At the time I was so angry at Zuko and the writers of the show for this unwarranted emotional pain, but in hindsight it makes a lot of sense. Of course he would accept the opportunity to gain the one and only thing he has wanted for years. His relapse also makes his redemption arc strong and believable because growth and change is neither linear nor easy. By going back and learning for himself that being the prince his father wants, the prince who stays silent, is not who he is. His pivot and return to Fire Nation launches him on a painful path of self-discovery, and while he ultimately comes out of it a changed and good person, he still left many hurt along the way.
I represented Zuko’s sudden change with a sharp turn in that line of matcha sauce. The chocolate mousse represents Azula as she was the main cause for his change. I put some matcha powder on top of the mousse to represent the Dai Li and her control. I wanted to put the yellow mango spheres on top of the mousse to complete the colors of the Earth Kingdom’s throne (yellow/gold, green, brown) and signify Azula’s thirst for power. I had to put it on the side because it kept falling. Following the sharp turn, I wanted the sauce to essentially go downhill in a splintered and fractured way because that basically mirrors Zuko’s journey after that. The red-orange and blue candy is a hint to Zuko’s betrayal of Katara and the fight between them. I put a little blue candy shaped almost like a sphere to represent the water Katara almost used to heal Zuko’s scar.
Finally, the vanilla tuile represents Aang brutal electrocution as I felt like the shape and texture of the tuile matched the moment Azula shot him. Throughout the show, we’ve seen the immense power of the Avatar state. The show is called Avatar: The Last Airbender; Aang is the main character. Aang is the person the world has been expecting for a hundred years! All of this made me comfortable regarding the safety of Aang. But when Azula shot him, I genuinely thought that Aang died. I think after Zuko’s betrayal I knew the writers had no limits. Also, Azula’s precision is deadly, and she had a direct view of Aang. Thankfully, Katara still had the spirit water, and Aang survived.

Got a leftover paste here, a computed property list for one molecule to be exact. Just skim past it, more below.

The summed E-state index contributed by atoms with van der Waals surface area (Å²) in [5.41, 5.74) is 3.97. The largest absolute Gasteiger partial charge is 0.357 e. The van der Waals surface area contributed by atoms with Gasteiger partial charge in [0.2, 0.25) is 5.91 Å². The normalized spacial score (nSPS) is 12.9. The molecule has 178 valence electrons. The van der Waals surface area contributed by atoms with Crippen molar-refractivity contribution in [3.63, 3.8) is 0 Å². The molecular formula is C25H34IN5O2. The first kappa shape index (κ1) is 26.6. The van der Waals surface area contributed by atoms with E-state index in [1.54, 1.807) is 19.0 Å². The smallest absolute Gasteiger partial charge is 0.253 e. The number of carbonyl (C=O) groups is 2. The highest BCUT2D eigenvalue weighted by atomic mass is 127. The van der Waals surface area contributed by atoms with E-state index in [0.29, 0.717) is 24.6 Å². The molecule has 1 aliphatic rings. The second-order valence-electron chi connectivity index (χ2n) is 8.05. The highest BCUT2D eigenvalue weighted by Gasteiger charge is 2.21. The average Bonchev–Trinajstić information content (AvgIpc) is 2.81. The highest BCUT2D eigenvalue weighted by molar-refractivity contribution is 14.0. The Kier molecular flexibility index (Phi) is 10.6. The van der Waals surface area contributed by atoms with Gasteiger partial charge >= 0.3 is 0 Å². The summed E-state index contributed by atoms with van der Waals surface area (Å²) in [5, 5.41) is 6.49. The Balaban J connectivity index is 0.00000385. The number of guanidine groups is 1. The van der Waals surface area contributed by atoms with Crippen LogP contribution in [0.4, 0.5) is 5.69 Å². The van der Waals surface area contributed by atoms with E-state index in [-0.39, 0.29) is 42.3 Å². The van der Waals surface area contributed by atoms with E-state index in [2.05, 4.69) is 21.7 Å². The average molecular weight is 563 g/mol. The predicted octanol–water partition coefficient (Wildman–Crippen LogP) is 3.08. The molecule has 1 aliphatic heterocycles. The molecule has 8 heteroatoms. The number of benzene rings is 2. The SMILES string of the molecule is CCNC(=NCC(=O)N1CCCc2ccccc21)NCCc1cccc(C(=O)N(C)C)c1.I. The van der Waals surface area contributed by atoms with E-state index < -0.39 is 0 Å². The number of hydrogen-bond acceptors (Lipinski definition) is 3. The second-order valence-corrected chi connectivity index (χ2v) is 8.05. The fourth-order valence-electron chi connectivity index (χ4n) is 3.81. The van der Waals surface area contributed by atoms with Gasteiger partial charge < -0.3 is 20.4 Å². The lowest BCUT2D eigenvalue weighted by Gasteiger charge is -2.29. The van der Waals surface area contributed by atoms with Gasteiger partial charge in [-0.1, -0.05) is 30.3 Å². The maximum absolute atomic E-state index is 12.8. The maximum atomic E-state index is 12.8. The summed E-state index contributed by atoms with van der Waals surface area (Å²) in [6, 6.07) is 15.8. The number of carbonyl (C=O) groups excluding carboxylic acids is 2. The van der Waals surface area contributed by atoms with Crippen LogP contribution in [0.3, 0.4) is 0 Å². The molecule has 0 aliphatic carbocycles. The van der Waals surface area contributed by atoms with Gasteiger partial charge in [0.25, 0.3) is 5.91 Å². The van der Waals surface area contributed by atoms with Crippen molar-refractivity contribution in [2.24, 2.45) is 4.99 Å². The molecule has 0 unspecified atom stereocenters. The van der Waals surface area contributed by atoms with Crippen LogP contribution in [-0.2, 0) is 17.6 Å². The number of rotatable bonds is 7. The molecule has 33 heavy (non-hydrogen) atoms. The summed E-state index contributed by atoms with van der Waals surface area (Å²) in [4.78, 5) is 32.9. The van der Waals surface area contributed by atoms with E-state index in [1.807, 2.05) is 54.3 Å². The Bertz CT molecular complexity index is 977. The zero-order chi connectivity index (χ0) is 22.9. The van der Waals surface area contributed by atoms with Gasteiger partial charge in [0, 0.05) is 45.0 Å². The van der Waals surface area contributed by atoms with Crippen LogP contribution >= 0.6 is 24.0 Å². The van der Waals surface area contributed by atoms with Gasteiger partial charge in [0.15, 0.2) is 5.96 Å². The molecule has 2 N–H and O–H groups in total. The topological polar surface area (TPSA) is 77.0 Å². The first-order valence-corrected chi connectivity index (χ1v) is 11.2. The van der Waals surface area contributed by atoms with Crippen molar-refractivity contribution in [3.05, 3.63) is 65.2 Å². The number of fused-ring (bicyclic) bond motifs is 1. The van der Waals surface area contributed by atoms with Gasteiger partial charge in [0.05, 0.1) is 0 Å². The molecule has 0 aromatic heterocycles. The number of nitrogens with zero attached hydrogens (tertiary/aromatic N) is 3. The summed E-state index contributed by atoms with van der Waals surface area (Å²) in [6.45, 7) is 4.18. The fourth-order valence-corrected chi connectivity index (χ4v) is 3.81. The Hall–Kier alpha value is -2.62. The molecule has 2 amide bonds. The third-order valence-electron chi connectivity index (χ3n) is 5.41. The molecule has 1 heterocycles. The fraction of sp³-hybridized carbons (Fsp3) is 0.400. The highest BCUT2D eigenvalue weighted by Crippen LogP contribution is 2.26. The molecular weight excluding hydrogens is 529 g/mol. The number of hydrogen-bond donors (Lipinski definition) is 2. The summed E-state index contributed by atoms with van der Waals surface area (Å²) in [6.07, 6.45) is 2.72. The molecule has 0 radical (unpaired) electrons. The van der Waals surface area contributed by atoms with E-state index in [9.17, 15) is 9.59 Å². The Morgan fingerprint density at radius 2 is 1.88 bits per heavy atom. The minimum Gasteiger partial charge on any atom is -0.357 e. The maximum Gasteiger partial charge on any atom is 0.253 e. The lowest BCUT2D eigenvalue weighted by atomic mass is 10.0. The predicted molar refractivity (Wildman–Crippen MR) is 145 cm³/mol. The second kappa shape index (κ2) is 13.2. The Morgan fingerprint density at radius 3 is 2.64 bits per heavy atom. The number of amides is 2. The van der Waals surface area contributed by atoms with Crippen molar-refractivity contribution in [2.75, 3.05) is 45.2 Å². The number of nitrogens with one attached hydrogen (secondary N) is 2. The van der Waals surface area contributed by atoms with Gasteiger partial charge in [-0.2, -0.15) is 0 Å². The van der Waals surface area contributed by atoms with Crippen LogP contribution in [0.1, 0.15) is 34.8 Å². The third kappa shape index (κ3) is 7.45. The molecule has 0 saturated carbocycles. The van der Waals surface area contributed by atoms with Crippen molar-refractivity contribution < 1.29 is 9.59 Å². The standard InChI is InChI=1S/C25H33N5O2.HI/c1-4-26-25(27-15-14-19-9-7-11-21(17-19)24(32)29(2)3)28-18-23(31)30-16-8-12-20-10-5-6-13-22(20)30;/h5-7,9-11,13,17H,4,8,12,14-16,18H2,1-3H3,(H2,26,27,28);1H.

The Southern Raiders
This dessert is a cake roll two ways with chocolate ganache and sugar candy. The white milk roll and chocolate cake roll are both filled with whipped cream. The chocolate cake roll is covered in a mirror glaze and topped with a cherry and some blueberry sauce while the milk roll is topped with a sugar candy structure, milk chocolate, and tuile. The rolls are separated by a flexible chocolate ganache.
I think this episode illustrates a lot of what makes Avatar so great. Katara finding her mother’s killer isn’t necessarily that important in the context of the show’s overall plot, especially as the major battle between Aang and Ozai approaches. However, this side mission manages to accomplish multiple things at once: shows another side to Katara, addresses Katara’s justified distrust of Zuko, challenges Aang’s commitment to nonviolence, and explores forgiveness and revenge.
This episode focuses a lot on the eyes of the characters, specifically Katara and Yon Rha, her mother’s killer. Something changes in Katara the moment she finds out that she could go after Yon Rha. Her whole demeanor changes, and she turns from the caring and motherly figure of the group to a cold vindicator filled with so much anger and hatred that she bloodbended, an act she swore off. You can also see it in her eyes: her brows are furrowed at all times which greatly contrasts her big and round eyes we see during the flashbacks to her childhood. Similarly, in those flashbacks, Yon Rha is in the position of power, his eyes, brows, helmet, and stark shadows on his face all create different sharp shapes while the now old Yon Rha has a worn and fearful look.